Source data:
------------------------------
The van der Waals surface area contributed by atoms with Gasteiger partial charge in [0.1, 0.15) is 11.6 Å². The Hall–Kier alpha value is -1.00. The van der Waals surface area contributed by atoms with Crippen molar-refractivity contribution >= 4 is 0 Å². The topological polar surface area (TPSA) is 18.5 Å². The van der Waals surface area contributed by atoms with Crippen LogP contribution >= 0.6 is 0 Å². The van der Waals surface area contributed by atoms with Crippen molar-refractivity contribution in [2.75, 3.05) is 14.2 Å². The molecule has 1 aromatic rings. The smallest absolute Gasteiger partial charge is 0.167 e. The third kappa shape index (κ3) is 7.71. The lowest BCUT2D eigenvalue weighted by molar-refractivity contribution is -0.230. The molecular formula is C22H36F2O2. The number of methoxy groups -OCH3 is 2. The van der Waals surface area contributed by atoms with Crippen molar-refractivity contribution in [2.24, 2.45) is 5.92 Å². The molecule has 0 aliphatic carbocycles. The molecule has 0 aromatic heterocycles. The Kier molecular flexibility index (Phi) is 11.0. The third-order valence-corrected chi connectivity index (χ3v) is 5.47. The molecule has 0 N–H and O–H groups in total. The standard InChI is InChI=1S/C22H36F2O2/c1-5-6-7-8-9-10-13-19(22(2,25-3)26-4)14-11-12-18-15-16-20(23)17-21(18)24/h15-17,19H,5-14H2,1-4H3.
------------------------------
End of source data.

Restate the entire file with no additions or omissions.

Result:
The van der Waals surface area contributed by atoms with Gasteiger partial charge in [0.1, 0.15) is 11.6 Å². The Hall–Kier alpha value is -1.00. The van der Waals surface area contributed by atoms with Crippen molar-refractivity contribution >= 4 is 0 Å². The topological polar surface area (TPSA) is 18.5 Å². The van der Waals surface area contributed by atoms with Crippen LogP contribution >= 0.6 is 0 Å². The van der Waals surface area contributed by atoms with Crippen molar-refractivity contribution in [2.75, 3.05) is 14.2 Å². The molecule has 1 aromatic rings. The smallest absolute Gasteiger partial charge is 0.167 e. The third kappa shape index (κ3) is 7.71. The lowest BCUT2D eigenvalue weighted by molar-refractivity contribution is -0.230. The molecular formula is C22H36F2O2. The number of methoxy groups -OCH3 is 2. The van der Waals surface area contributed by atoms with Crippen molar-refractivity contribution in [2.24, 2.45) is 5.92 Å². The molecule has 0 aliphatic carbocycles. The molecule has 0 aromatic heterocycles. The Kier molecular flexibility index (Phi) is 11.0. The third-order valence-corrected chi connectivity index (χ3v) is 5.47. The molecule has 0 N–H and O–H groups in total. The standard InChI is InChI=1S/C22H36F2O2/c1-5-6-7-8-9-10-13-19(22(2,25-3)26-4)14-11-12-18-15-16-20(23)17-21(18)24/h15-17,19H,5-14H2,1-4H3.